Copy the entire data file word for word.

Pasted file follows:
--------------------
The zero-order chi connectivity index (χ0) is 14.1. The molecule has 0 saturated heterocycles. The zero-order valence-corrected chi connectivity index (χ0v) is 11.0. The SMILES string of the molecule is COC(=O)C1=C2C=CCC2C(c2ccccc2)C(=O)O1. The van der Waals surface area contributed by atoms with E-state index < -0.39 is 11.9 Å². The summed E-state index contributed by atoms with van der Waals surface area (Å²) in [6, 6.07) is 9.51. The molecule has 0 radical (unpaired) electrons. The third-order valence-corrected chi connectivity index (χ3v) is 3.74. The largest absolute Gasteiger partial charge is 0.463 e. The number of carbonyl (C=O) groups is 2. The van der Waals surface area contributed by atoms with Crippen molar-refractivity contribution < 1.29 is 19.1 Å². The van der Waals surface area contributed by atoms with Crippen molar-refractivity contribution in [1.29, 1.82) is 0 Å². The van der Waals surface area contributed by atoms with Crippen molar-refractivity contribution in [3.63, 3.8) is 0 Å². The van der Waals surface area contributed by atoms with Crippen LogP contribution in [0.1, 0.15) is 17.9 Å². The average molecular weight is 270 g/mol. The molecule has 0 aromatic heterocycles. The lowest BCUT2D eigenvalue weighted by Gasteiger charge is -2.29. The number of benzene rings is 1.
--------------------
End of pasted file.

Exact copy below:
The zero-order chi connectivity index (χ0) is 14.1. The molecule has 0 saturated heterocycles. The zero-order valence-corrected chi connectivity index (χ0v) is 11.0. The SMILES string of the molecule is COC(=O)C1=C2C=CCC2C(c2ccccc2)C(=O)O1. The van der Waals surface area contributed by atoms with E-state index < -0.39 is 11.9 Å². The summed E-state index contributed by atoms with van der Waals surface area (Å²) in [6, 6.07) is 9.51. The molecule has 0 radical (unpaired) electrons. The third-order valence-corrected chi connectivity index (χ3v) is 3.74. The largest absolute Gasteiger partial charge is 0.463 e. The number of carbonyl (C=O) groups is 2. The van der Waals surface area contributed by atoms with Crippen molar-refractivity contribution < 1.29 is 19.1 Å². The van der Waals surface area contributed by atoms with Crippen molar-refractivity contribution in [1.29, 1.82) is 0 Å². The van der Waals surface area contributed by atoms with Crippen molar-refractivity contribution in [3.63, 3.8) is 0 Å². The van der Waals surface area contributed by atoms with Crippen LogP contribution in [0.1, 0.15) is 17.9 Å². The average molecular weight is 270 g/mol. The molecule has 0 aromatic heterocycles. The lowest BCUT2D eigenvalue weighted by Gasteiger charge is -2.29. The number of benzene rings is 1.